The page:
The central bank may enact quantitative easing by purchasing a predetermined number of bonds or other assets from financial institutions without reference to the interest rate. The goal of this policy is to increase the money supply rather than to decrease the interest rate, which cannot be decreased further.This is often considered a last resort to stimulate the economy.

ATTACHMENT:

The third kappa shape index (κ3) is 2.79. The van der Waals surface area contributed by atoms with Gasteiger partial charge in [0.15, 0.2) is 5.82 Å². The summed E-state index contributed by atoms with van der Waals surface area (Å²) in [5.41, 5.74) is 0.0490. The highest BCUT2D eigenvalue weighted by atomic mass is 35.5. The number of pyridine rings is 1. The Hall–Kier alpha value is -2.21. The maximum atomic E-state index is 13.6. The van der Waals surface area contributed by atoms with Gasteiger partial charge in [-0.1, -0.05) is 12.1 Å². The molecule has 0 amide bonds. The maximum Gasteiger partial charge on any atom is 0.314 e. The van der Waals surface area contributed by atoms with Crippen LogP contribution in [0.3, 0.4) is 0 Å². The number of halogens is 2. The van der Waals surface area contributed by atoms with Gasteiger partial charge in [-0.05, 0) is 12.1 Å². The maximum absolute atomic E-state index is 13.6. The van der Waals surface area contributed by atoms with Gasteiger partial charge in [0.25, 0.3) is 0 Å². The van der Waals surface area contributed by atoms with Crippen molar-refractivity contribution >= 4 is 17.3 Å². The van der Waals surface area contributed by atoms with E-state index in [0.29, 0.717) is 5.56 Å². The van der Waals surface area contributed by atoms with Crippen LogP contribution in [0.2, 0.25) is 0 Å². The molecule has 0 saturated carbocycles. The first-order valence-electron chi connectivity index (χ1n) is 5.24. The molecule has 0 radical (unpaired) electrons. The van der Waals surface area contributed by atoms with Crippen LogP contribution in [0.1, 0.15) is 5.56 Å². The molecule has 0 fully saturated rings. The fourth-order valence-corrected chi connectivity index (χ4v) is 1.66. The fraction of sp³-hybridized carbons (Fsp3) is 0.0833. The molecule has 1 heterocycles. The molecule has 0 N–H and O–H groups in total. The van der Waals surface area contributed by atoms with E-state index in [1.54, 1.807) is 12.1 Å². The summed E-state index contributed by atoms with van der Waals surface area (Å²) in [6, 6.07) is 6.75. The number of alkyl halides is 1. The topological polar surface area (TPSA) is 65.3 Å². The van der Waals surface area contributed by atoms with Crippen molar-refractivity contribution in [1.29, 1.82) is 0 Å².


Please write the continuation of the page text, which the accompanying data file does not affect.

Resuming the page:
Quantitative easing, and monetary policy in general, can only be carried out if the central bank controls the currency used. The central banks of US, for example, cannot unilaterally expand their money supply and thus cannot employ quantitative easing. They must instead rely on the Central Bank of US to set monetary policy.